Aurora Adopts Simple Advance Directive that Covers Medical, Personal, Emotional and Spiritual Needs
Tuesday, April 14, 2009
Kickoff event April 16 to include former legal counsel
to Mother Teresa
Milwaukee, Wis. -- Jim Towey, the former legal counsel to Mother Teresa, will speak at an event April 16, from 7:30 to 9:30 a.m., kicking off Aurora Health Care's adoption of the Five WishesTM document as its advance directive of choice.
Towey will discuss how his experiences working with Mother Teresa inspired him to carry on her legacy of dignity at the end of life by founding Aging with Dignity and Five Wishes.
Aurora is the first health care system in the state to offer all patients over age 18 this easy to understand, preplanned health care document, which speaks for a person when he or she is unable to do so. The document recently was accepted by the State of Wisconsin and is used in 39 other states.
Five Wishes is unique because it is written in simple, everyday language. It encourages patients to discuss with family members and physicians their wishes, ranging from medical interventions to whether they want music or prayer at the time of their passing.
The document not only lists but also explains terms such as "life support treatment" and allows patients to handwrite any limits they want on such interventions because of personal or religious beliefs. One wish details things patients want their loved ones to know about them, allowing them to retain or cross off statements such as "I wish for my family and friends to know that I do not fear death itself. I think it is not the end, but a new beginning for me."
The document is diverse and culturally sensitive and available in 23 languages and Braille.
"Five Wishes is changing the way America talks about and plans for care at the end of life, " said Marsha Vollbrecht, director of Senior Services for Aurora. "Patients can read the document, understand it thoroughly and complete it independently."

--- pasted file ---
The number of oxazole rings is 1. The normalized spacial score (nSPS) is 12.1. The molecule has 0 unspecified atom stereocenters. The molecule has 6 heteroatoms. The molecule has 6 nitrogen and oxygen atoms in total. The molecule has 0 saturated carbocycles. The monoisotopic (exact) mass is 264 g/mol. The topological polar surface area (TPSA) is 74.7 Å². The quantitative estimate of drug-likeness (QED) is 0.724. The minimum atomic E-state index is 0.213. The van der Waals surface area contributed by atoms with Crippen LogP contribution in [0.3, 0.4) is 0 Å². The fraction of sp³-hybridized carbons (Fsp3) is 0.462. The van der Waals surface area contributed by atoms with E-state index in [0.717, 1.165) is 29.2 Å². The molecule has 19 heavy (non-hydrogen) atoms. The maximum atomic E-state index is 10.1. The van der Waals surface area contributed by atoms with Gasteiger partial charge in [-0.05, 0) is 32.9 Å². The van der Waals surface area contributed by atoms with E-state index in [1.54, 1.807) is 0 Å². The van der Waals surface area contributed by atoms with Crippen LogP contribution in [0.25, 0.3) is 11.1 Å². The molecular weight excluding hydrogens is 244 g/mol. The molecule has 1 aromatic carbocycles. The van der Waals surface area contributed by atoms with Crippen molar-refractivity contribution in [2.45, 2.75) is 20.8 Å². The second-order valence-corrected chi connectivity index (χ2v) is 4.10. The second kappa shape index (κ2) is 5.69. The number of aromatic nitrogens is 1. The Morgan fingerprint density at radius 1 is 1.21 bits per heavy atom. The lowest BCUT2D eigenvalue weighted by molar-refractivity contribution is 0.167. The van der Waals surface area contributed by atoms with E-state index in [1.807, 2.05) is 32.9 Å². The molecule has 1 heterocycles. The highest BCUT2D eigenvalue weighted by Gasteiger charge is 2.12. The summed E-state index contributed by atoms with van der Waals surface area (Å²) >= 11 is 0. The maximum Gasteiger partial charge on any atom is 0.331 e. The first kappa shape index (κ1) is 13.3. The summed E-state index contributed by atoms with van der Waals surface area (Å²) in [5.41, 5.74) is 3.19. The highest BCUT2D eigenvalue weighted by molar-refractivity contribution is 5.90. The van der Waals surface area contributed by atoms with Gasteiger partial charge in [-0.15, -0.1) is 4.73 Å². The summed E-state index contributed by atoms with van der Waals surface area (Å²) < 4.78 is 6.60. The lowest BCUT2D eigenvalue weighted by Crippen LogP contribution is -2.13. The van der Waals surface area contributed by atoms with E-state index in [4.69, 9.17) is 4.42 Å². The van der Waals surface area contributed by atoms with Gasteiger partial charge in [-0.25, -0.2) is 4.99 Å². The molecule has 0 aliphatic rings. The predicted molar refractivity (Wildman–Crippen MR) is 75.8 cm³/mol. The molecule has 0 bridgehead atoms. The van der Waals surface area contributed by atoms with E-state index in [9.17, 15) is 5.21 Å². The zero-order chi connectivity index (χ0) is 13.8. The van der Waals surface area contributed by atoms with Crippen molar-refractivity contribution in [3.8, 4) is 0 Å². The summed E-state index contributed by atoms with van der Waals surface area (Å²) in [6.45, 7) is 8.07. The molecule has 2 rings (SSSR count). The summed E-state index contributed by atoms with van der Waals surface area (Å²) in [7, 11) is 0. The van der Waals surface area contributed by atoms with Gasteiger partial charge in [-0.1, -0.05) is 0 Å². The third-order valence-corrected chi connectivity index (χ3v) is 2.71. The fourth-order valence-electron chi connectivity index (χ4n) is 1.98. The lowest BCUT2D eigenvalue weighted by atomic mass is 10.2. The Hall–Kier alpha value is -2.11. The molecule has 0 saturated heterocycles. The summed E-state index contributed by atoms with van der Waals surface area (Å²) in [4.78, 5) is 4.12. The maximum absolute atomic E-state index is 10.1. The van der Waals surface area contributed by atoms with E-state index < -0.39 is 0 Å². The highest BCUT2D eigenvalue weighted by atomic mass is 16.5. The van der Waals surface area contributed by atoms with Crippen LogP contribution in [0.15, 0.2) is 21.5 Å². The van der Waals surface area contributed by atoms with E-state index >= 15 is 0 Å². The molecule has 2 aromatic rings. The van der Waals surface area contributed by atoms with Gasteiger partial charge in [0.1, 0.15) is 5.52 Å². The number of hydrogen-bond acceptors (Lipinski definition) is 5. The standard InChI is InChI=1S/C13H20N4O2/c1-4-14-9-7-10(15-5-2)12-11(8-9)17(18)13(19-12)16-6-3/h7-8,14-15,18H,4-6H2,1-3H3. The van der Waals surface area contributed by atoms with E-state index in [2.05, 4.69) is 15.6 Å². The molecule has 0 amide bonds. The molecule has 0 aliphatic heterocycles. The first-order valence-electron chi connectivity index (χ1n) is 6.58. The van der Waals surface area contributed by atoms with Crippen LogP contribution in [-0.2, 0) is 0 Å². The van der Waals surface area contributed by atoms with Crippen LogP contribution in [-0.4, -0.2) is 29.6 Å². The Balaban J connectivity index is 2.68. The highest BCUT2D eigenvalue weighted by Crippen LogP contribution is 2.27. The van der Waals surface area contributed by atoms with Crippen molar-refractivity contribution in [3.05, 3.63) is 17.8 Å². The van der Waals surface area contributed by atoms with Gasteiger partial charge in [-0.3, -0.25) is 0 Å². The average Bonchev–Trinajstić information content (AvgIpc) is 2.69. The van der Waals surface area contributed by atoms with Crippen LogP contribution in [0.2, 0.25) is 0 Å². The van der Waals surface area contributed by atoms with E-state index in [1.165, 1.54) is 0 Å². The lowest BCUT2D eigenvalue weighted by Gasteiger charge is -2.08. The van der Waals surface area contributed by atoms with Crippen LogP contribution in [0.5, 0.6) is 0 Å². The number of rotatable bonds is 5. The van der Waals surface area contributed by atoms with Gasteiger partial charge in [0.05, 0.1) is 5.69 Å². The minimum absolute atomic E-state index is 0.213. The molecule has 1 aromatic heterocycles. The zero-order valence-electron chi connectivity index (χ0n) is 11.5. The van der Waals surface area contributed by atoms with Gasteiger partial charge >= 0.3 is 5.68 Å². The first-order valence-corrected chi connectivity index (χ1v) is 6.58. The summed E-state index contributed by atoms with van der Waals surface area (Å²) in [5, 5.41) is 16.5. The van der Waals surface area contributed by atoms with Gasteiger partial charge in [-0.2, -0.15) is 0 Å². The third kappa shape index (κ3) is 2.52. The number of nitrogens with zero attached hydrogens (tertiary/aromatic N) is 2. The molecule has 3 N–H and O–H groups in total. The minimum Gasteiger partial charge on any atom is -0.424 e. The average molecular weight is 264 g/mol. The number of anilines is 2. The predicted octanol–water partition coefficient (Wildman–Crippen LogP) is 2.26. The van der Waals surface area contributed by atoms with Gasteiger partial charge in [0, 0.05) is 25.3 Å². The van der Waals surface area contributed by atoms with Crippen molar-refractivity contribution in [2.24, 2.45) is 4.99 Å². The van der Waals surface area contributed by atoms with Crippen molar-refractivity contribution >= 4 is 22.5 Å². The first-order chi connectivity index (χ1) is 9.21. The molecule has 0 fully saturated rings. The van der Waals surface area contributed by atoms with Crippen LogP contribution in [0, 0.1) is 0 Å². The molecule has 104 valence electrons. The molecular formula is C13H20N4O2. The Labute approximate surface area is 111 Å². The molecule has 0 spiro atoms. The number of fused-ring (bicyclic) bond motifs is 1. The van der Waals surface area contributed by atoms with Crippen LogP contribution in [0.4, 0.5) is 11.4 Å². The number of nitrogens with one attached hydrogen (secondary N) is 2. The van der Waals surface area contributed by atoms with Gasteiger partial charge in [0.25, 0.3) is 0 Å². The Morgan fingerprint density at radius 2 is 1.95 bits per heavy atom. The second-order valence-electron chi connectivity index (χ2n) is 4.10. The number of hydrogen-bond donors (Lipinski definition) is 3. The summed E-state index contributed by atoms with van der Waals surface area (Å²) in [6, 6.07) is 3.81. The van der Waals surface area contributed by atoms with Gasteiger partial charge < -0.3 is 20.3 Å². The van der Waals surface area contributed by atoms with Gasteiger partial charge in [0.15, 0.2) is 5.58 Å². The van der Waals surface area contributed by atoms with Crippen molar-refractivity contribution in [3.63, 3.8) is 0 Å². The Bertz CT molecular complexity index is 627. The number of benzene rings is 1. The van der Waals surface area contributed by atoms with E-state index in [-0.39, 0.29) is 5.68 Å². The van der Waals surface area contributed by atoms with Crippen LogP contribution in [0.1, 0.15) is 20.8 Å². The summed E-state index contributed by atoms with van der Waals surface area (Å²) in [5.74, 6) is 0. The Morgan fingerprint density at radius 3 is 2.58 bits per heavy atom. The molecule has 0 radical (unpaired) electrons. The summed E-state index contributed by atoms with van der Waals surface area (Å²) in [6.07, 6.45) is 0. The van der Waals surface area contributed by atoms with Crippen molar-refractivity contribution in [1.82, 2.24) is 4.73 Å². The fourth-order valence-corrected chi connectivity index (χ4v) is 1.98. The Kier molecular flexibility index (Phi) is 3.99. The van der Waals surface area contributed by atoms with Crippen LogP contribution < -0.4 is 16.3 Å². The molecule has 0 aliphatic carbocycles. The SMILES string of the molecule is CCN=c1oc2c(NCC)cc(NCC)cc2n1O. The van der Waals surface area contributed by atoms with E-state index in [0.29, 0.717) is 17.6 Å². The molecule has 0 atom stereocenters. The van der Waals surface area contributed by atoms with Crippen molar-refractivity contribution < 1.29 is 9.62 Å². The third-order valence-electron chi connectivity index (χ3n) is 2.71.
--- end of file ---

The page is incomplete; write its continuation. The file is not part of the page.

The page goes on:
The kickoff event will be held at the Italian Community Center, 631 E. Chicago St. In addition to Towey, Paul Malley, the current president of Aging with Dignity and board chair Guy Smith will be part of a panel discussion. Also on the panel are Stephanie Sue Stein, director of the Milwaukee County Department on Aging, and Sean Dilweg, Wisconsin's commissioner of insurance.
About Jim Towey: An attorney, he founded Aging with Dignity in 1996 after his experiences at Mother Teresa's homes for the dying inspired him to promote better care for people at the end of life. Towey was legal counsel to Mother Teresa for 12 years, and he lived for one year as a full-time volunteer in her home for people with AIDS in Washington, D.C. Before meeting her, Towey worked in Washington as legislative director and legal counsel for Sen. Mark O. Hatfield of Oregon, and later directed Florida's Social Services Agency. After founding Aging with Dignity and leading the organization for six years, Towey was appointed by President George W. Bush in February 2002 as deputy assistant to the president and director of the White House Office of Faith-Based and Community Initiatives (OFBCI). He was named assistant to the president in January 2005. In April 2006, Towey left to become president of St. Vincent College in Latrobe, Pa.
About Paul Malley: He is president of Aging with Dignity, a national non-profit organization based in Tallahassee, Fla. Malley and Aging with Dignity have been featured in national media including CBS, NBC, ABC, CNN, MSNBC, the NBC Today Show, Good Morning America, USA Today, The Wall Street Journal, The New York Times, Newsweek, Time and Consumer Reports.
Aurora Health Care is a not-for-profit health care provider and a national leader in efforts to improve the quality of health care.
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Contact: Linda Steiner